UI - 11979116
AU - Jenkins D
TI - Diagnosing human papillomaviruses: recent advances.
SO - Curr Opin Infect Dis 2001 Feb;14(1):53-62
AD - Division of Pathology, Faculty of Medicine and Health Sciences, University of Nottingham, Nottingham, UK. email@example.com
The biological importance of a group of human papillomaviruses, known as high-risk human papillomaviruses, as the key causal agent for almost all cervical cancer has now been established. Many aspects of the natural history of high-risk human papillomaviruses as sexually transmitted infections and as oncogenic agents have been researched. Although human papillomavirus diagnosis is largely confined to DNA detection techniques in cervical smears, there is accumulating evidence that the best polymerase chain reaction and hybrid capture techniques are more sensitive and probably of similar specificity compared with cervical cytology as a triage test for women with borderline smear abnormalities and for screening older women. This is strong presumptive evidence that high-risk human papillomavirus testing could be useful in cervical screening. Current research is aimed at establishing a place for high-risk human papillomavirus testing in routine screening practice. Randomised clinical trials, long-term natural history studies, mathematical modelling, and economic and psychosocial studies are being used to demonstrate whether this testing can improve both the effectiveness and efficiency of cervical screening in a range of situations.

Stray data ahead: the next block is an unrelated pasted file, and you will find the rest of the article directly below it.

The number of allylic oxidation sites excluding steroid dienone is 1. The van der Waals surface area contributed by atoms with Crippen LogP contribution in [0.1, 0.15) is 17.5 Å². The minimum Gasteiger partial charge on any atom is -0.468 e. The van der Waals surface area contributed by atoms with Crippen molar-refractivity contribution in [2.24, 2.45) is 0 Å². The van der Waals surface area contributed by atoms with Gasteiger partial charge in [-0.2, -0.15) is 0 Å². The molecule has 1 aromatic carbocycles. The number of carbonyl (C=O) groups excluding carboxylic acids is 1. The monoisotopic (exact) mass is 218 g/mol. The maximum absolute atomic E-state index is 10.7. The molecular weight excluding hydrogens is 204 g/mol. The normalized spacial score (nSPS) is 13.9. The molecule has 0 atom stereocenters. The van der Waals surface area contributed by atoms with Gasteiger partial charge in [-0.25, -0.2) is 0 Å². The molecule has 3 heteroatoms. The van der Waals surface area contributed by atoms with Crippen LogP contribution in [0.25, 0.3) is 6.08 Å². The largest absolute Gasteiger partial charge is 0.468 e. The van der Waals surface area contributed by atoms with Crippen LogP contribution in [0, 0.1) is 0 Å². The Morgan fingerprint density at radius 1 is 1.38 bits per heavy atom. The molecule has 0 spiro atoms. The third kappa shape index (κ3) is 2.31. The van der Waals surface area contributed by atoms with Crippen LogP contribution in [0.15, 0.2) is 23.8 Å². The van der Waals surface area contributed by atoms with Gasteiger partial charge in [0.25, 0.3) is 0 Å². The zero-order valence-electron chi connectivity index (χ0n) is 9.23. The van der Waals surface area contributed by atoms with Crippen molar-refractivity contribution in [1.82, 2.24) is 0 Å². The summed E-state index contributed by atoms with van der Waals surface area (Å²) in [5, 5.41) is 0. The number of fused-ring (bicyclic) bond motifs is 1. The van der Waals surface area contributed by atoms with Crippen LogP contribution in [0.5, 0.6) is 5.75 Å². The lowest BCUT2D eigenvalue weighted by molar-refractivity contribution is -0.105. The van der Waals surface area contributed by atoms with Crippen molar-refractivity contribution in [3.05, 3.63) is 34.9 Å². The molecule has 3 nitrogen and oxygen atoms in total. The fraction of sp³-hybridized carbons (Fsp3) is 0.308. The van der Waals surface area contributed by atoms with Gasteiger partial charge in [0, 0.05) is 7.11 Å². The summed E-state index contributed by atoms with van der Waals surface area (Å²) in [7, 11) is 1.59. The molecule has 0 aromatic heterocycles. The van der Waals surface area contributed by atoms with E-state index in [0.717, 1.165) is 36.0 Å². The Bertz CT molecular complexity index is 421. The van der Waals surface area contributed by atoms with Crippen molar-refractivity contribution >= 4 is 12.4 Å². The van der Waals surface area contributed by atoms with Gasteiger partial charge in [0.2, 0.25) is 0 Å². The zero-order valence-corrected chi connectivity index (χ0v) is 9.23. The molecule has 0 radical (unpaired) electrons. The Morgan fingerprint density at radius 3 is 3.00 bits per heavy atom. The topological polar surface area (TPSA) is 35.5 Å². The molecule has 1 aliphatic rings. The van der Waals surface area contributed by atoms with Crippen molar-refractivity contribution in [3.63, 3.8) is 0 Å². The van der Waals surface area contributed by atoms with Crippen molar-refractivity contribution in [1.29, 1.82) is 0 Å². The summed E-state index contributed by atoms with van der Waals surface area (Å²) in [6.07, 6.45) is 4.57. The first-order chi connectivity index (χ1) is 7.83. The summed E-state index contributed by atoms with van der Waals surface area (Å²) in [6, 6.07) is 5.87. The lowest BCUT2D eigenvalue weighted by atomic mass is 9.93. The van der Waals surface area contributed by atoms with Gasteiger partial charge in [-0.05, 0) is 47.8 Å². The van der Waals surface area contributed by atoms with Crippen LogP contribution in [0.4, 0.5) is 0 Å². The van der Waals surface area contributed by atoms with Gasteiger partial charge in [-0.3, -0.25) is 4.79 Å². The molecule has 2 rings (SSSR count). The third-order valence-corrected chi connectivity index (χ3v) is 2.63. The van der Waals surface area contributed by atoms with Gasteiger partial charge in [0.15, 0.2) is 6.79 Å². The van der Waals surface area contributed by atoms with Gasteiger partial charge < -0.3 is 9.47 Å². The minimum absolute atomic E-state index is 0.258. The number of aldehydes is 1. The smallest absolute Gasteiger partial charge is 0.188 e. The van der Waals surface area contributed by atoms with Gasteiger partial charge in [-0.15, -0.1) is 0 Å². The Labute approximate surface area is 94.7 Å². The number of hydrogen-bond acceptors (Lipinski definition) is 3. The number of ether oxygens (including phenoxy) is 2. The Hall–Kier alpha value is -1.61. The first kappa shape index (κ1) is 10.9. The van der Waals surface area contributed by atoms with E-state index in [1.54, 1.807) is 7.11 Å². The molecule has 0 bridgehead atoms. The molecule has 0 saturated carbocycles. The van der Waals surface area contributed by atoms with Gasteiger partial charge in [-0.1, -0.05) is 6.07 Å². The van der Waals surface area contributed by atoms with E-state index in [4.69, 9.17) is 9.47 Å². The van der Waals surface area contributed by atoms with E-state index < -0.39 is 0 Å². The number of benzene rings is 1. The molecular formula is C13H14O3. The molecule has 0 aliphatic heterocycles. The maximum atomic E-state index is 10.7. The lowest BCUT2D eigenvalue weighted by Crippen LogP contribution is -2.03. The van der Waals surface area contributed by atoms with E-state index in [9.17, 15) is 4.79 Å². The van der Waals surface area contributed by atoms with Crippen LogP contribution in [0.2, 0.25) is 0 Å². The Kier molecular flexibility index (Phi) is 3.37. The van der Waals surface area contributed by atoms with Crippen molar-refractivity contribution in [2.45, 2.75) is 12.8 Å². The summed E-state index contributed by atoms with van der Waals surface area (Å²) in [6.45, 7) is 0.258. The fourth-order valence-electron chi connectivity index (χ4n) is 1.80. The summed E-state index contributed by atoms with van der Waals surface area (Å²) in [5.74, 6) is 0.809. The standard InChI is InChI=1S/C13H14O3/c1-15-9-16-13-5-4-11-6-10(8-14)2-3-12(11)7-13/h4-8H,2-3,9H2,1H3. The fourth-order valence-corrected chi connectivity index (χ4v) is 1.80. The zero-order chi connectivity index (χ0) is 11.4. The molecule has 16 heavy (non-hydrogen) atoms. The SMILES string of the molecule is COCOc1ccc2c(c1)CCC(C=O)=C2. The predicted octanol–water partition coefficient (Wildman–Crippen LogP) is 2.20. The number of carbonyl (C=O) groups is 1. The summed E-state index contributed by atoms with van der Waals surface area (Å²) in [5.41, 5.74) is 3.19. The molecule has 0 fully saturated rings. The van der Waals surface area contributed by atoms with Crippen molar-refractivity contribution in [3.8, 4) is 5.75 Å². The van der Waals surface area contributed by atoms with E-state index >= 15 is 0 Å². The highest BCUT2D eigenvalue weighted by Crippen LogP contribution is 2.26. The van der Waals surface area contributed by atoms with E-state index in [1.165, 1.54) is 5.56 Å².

UI - 11987569
AU - Sevcik L; Klat J; Koliba P
TI - [Hormone replacement therapy and ovarian tumors]
SO - Ceska Gynekol 2002 Mar;67(2):55-8
AD - Porodnicko-gynekologicka klinika, FNsP Ostrava.
OBJECTIVE: Analysis of risk and protective factors and hormone replacement therapy in the aethiology and pathogenesis of ovarian cancer. The role of hormone replacement therapy in the complex treatment in women with ovarian cancer is discussed. DESIGN: Reviewed article. SETTING: Department of Obstetrics and Gynaecology, University Hospital Ostrava. METHODS: Analysis of epidemiological studies. CONCLUSION: The role of hormone replacement therapy as a risk factor of ovarian cancer has not been confirmed. Hormone replacement therapy as a part of supportive and symptomatic therapy has been acceptable in a great deal of patients with ovarian cancer.
UI - 12015184
AU - Austin LT; Ahmad F; McNally MJ; Stewart DE
TI - Breast and cervical cancer screening in Hispanic women: a literature review using the health belief model.
SO - Womens Health Issues 2002 May-Jun;12(3):122-8
AD - University Health Network Women's Health Program, Toronto, Ontario, Canada.